My daughter has eight mothers. That’s a lot to remember on Mother’s Day. No, we don’t have a Big Love/Sister Wives situation. They are the mothers in the host families who sponsored her when she was an exchange student and Peace Corps volunteer. In Argentina for her junior year of high school, she had two host mothers, and in Germany after graduation, there were three host mothers. A Peace Corps tour in Ukraine gave her two more. While she maintains closer ties to some more than others, they’re remembered fondly in her heart all year, and especially on Mother’s Day. As a senior in high school, she burst into the kitchen on Mother’s Day and rushed to the phone, breathlessly announcing she had almost forgotten to call her mom in Argentina for Mother’s Day.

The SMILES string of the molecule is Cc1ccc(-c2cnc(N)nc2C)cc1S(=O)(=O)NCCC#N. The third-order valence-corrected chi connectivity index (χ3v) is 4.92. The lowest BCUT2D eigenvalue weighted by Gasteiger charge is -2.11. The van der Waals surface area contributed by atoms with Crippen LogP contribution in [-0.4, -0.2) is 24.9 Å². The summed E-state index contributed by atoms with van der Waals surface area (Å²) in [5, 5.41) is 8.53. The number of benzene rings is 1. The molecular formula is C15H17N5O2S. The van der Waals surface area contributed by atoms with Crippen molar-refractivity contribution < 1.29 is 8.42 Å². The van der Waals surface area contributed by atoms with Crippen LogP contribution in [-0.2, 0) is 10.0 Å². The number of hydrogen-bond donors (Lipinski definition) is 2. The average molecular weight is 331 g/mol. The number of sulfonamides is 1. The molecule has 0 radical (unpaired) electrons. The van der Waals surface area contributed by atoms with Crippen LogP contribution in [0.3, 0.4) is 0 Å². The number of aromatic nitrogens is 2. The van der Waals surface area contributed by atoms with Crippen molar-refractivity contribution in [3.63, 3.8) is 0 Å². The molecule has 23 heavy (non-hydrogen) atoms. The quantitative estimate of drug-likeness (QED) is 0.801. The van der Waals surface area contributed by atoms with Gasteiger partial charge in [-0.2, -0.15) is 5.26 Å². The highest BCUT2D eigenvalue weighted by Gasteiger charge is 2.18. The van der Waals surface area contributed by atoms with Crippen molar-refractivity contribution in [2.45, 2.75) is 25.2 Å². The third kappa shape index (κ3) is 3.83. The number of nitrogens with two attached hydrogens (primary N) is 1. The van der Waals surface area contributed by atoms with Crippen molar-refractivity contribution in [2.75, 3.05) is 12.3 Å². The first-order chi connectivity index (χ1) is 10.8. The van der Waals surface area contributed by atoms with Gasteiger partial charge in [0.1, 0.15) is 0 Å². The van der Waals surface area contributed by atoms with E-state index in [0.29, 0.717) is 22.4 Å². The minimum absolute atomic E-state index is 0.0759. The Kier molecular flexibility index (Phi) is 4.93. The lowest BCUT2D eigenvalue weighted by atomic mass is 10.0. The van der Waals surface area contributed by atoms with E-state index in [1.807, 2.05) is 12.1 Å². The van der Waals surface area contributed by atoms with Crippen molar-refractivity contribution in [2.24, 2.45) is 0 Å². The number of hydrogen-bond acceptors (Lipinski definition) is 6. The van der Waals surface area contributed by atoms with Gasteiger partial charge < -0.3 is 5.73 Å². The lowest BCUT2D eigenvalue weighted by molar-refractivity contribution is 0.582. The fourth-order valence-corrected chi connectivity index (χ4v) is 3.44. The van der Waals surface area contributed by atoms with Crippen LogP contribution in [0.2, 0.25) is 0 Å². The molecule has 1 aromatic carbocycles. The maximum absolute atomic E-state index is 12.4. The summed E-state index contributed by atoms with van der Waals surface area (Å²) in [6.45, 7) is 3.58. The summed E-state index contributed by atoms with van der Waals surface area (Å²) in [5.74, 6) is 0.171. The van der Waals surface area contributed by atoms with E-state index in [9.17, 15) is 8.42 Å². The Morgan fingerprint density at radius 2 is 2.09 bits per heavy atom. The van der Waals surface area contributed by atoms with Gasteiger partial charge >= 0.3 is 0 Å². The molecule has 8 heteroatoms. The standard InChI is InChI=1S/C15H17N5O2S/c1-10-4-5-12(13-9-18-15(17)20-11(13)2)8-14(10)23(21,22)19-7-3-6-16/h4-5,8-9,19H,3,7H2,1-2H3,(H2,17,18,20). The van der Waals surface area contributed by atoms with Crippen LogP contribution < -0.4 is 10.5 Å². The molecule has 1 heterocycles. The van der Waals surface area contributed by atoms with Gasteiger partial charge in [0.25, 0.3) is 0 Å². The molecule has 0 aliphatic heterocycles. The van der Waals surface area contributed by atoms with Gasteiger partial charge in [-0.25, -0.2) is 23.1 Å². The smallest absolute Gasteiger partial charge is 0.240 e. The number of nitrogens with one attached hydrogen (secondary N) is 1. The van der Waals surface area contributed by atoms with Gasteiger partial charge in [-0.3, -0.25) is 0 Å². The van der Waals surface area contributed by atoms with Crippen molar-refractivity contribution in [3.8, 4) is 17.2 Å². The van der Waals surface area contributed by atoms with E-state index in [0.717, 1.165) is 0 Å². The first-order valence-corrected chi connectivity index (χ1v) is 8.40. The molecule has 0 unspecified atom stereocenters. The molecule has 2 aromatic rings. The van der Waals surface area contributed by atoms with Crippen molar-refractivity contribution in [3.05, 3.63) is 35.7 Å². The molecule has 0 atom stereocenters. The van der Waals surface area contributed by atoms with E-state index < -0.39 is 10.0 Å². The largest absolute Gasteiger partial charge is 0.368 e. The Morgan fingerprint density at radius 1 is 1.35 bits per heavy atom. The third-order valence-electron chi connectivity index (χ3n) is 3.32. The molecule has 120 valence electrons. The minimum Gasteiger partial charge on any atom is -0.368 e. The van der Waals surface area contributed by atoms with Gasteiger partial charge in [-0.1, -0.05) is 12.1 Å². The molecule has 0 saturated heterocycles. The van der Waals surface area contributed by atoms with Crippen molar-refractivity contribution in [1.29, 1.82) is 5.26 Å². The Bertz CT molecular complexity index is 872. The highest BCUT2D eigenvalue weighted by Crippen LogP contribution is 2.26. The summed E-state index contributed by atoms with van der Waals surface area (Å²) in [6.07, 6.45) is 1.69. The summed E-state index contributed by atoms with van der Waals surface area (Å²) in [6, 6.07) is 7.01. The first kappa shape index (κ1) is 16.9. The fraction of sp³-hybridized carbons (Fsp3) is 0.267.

At first it hurt a little that she referred to them as “mom,” instead of “host mom,” as if we were all on equal footing, instead of a natural hierarchy with yours truly at the top. A part of me wondered if I’d been supplanted by someone she had only known for a few months.
Then I remembered that these women took her into their homes, sight unseen, and treated her as their own. They sheltered and fed her, kept her safe, got after her when chores weren’t done, corrected her grammar and pronounciation in their native language, and modeled how a woman takes care of her family. They’re like an international network of kindly aunts.
I, too, am grateful for their generous hearts. And so to Marilu, Maria, Helga, Iris, Sabine, Tanya, and Maya, I wish you each a Happy Mother’s Day in your mother tongue of Spanish, German, or Ukrainian, and thank you for looking after our daughter.